Scott Peterson (search) fit in well with his classmates and never caused any problems, a former principal at his middle school testified Monday at the penalty phase of the former fertilizer salesman's double murder trial.

Peterson, convicted in November of first-degree murder in the death of his wife Laci and second-degree murder for the death of her 8-month-old fetus, was "a fine school citizen," Ronald Roger Rowe said on the fifth day of the penalty phase.

Jurors must decide whether Peterson will be sentenced to death or to life in prison.

"Scott was a young man in whom I had great confidence and nothing that I can envision then or now would suggest to me that the death penalty is appropriate for him," Rowe told the jurors.

Peterson's friends and family have described him as a loving son and generous person, someone who never laid a hand on anyone.

Also on the witness stand Monday was Marvin Threatt (search), former dean of students at Peterson's high school in San Diego, who said Peterson never caused any problems and volunteered for charities.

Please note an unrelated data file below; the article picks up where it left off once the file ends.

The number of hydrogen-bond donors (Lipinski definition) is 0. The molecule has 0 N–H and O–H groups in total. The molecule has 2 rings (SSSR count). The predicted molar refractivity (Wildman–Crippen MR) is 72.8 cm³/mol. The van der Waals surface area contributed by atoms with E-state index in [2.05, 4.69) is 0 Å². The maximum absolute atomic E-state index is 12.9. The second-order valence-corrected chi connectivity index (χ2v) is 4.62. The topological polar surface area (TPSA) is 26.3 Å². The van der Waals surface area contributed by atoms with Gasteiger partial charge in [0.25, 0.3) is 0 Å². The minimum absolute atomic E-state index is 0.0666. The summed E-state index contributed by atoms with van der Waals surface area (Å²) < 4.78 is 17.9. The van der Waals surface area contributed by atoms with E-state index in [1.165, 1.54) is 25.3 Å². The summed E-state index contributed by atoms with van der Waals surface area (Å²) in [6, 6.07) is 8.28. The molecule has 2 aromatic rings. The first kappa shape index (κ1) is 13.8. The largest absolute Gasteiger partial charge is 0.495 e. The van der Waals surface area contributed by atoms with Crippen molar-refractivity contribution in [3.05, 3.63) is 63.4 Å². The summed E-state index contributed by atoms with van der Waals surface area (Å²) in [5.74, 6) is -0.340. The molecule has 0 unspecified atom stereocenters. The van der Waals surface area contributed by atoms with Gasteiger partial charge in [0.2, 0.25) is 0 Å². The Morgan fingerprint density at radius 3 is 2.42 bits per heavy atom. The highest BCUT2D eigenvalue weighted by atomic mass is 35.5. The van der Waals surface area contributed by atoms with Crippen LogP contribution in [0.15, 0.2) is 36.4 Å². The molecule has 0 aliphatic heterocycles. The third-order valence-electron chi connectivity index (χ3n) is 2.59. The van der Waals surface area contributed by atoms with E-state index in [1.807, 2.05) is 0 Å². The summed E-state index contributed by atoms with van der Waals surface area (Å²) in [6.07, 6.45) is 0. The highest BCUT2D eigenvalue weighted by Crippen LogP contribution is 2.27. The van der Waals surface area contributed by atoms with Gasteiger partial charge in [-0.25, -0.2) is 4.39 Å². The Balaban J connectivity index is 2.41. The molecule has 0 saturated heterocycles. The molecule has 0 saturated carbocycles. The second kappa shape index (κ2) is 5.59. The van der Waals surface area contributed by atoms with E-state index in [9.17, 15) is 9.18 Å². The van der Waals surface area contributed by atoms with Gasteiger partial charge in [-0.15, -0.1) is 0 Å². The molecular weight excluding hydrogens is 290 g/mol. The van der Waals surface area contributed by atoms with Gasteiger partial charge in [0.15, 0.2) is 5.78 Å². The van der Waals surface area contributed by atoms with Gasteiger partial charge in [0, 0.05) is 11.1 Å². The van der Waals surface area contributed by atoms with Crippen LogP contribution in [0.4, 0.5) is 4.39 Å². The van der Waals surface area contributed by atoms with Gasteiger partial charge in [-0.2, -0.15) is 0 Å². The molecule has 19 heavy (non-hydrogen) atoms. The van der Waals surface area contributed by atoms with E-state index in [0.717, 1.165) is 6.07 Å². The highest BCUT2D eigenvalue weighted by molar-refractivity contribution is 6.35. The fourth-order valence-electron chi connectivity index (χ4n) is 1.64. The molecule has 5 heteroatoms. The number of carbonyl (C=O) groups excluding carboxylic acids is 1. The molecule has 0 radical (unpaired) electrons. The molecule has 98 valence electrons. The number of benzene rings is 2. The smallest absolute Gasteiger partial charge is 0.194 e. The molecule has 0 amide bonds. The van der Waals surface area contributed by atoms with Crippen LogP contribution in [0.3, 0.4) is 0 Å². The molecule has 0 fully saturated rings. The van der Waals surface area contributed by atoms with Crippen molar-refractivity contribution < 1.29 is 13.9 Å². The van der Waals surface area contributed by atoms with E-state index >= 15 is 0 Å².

Students were given a break during the school day to perform charity work, Threatt said.

"Many students would not come back to school on time," he said. "The thing I recall mostly about Scott is that he did always come back on time. He was never late."

Prosecutors claim Peterson smothered or strangled Laci in their Modesto home on or around Christmas Eve 2002, then dumped her weighted body into San Francisco Bay. The remains of Laci and the fetus were discovered about four months later along the bay shore, a few miles from where Peterson says he was fishing alone the day she vanished.

Legal experts say the defense is using a well-planned strategy to persuade jurors to spare his life.

"I think they're basically asking the jury to identify not with Peterson but with the people who care about him," Loyola Law School professor Laurie Levenson said.

But a former prosecutor says the strategy could backfire.

"In the end, if jurors really believe he did it, then every day the defense puts on evidence of him being harmless and kind and patient, it makes Laci look like an even more vulnerable victim," said Jim Hammer, a former San Francisco prosecutor who has been following the trial.